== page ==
APPEAL from the Circuit Court of Cook County; the Hon. WILLIAM
V. BROTHERS, Judge, presiding.
MR. JUSTICE HOUSE DELIVERED THE OPINION OF THE COURT:
This is an appeal from a judgment of the circuit court of Cook County in an administrative review proceeding affirming a decision of the Department of Revenue finding liability against the plaintiff, Frank C. Abt, under the Retailers' Occupation Tax Act.
Plaintiff operates an ice cream business. He purchases the manufactured product and stores it at two locations in Chicago. Ice cream is packed in small conveyances (carts, motor scooters and bike units) each morning and is then peddled and sold from the vehicles by boys 14 years old and upward. The vehicles are furnished by plaintiff. He supplies the gas to operate the motor scooters and pays the license fees required of vendors. Some of the boys pay cash and others are charged with the amount taken out. Settlement is made each day, and the unsold packages are returned in the evening for refund or credit. The evidence is conflicting relative to assignment of territories, but a fair reading of the record indicates that some degree of control over territories is retained and exercised by plaintiff.
Each boy, or his parents on his behalf, signed identical instruments furnished by plaintiff designated "Consignment Agreement," paragraph 4 of which reads: "It is further understood that no compensation of any kind shall be due from either party to the other and that no employer-employee relationship exists between vendor and distributor. Said Vendor further agrees not to hold himself out to the public as an employee of said distributor and understands that said distributor is not liable for injuries or damages to said vendor or to third persons."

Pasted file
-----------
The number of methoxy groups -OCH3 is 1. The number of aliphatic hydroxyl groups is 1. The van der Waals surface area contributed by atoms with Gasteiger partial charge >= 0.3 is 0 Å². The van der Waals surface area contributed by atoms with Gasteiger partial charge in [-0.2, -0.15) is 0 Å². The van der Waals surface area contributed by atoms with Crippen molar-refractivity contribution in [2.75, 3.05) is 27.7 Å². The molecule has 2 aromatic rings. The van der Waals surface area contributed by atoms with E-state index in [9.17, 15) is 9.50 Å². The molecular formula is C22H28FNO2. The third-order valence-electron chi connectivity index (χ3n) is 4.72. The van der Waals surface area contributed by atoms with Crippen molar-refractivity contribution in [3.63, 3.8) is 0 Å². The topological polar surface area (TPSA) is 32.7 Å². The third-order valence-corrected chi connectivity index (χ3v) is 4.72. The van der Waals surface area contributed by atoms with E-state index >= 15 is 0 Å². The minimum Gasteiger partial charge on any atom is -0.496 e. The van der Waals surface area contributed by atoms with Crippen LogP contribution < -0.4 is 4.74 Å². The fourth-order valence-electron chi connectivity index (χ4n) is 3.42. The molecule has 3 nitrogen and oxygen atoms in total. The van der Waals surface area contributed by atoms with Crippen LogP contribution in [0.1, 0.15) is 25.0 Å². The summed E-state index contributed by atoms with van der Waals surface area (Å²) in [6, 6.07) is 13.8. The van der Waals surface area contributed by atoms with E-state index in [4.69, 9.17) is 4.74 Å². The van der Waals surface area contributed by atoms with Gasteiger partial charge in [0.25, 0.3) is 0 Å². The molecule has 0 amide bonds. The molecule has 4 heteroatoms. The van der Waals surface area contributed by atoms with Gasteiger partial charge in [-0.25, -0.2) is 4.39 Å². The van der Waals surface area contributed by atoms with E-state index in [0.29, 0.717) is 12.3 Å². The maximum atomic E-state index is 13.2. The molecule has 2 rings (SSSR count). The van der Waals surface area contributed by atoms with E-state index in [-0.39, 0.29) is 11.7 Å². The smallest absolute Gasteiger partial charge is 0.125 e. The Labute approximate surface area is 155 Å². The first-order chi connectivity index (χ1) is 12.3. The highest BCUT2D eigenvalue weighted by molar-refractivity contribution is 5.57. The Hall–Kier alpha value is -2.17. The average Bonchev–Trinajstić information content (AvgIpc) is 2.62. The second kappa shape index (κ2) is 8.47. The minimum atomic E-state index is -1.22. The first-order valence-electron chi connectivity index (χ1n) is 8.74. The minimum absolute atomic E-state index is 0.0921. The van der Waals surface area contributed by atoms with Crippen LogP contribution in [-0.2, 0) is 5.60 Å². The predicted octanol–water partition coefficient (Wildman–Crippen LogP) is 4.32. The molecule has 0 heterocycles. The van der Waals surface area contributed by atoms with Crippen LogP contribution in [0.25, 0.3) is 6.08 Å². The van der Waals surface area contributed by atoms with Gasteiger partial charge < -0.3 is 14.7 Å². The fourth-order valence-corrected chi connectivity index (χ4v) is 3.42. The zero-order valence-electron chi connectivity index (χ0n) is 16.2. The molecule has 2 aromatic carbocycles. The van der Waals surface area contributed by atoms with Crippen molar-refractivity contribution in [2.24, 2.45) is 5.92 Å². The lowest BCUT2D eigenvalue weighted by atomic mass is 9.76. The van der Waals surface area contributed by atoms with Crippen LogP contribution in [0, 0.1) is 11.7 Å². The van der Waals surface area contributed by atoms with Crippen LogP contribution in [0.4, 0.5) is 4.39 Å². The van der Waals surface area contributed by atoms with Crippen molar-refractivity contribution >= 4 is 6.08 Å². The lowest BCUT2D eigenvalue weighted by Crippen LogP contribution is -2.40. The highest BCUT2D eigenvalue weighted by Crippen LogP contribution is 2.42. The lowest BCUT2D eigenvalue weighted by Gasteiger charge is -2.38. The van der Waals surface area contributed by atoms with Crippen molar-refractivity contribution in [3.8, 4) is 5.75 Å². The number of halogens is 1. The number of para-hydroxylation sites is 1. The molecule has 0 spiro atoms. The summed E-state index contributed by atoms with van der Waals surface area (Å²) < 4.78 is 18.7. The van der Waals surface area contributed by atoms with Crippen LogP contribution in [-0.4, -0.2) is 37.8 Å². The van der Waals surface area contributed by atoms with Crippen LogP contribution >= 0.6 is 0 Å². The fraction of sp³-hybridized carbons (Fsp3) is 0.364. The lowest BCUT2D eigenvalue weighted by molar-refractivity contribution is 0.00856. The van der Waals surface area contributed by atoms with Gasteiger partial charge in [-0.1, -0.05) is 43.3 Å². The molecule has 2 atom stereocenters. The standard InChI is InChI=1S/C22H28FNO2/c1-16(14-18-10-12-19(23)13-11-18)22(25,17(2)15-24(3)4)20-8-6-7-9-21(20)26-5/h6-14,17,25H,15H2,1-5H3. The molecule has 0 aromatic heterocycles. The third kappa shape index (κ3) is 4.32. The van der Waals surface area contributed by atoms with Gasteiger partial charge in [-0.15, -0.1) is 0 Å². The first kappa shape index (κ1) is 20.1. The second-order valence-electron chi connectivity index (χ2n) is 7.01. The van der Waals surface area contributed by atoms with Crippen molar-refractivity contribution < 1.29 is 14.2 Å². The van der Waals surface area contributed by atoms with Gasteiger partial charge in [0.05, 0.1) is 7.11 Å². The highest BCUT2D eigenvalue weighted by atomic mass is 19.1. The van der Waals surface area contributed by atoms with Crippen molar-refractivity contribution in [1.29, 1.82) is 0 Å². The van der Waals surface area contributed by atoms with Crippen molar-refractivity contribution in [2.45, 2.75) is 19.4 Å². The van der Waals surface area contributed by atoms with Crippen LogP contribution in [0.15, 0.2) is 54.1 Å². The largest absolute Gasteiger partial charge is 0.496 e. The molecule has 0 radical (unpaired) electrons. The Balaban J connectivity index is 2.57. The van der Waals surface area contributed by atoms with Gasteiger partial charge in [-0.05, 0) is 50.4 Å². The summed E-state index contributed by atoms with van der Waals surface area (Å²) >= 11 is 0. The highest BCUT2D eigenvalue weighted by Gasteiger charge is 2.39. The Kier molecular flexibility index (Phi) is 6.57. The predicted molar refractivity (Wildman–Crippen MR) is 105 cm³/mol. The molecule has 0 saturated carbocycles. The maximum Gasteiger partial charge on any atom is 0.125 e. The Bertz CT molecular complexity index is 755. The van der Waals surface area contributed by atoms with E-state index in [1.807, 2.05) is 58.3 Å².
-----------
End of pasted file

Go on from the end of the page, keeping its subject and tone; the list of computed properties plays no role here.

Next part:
From the foregoing evidence, plaintiff contends that sections 1 and 2 of the act, (Ill. Rev. Stat. 1963, chap. 120 pars. 440 and 441,) are inapplicable because the ice-cream products involved in the transactions (except sales from a truck which are admittedly taxable) were not for use or consumption but were transferred to the boys for resale by them. He recognizes the conflict in the testimony but relies heavily on the quoted paragraph of the agreement to sustain his position that no employer-employee relationship exists.
As noted in Gladstone Cab Co. v. Donnelly, 30 Ill.2d 465, we must look to the substance rather than the form of a transaction, and the categorization given to a relationship by the interested parties is not conclusive of the nature of the relationship. There, an agreement between the taxicab company and the drivers specifically provided that no employer-employee relationship existed between the parties. In holding that the cab company was liable for contributions under the Unemployment Compensation Act, we stated that despite the negation of an employer-employee relationship in the agreement there was sufficient exercise of control over the drivers to justify a finding of employment status under the Unemployment Compensation Act. True, "employment" was specifically defined in that act, but the ultimate determination came from the totality of the circumstances surrounding the transactions.
The finding of the Department that plaintiff exercises almost complete control over the boys is justified. Its holding that the relationship of the parties is either employer-employee or principal-agent rather than categorizing the status of the boys as independent contractors is not contrary to the manifest weight of the evidence. No citation of authority is required for the familiar rule that the finding of an administrative agency will not be disturbed unless it is contrary to the manifest weight of the evidence.
The judgment of the circuit court of Cook County is affirmed.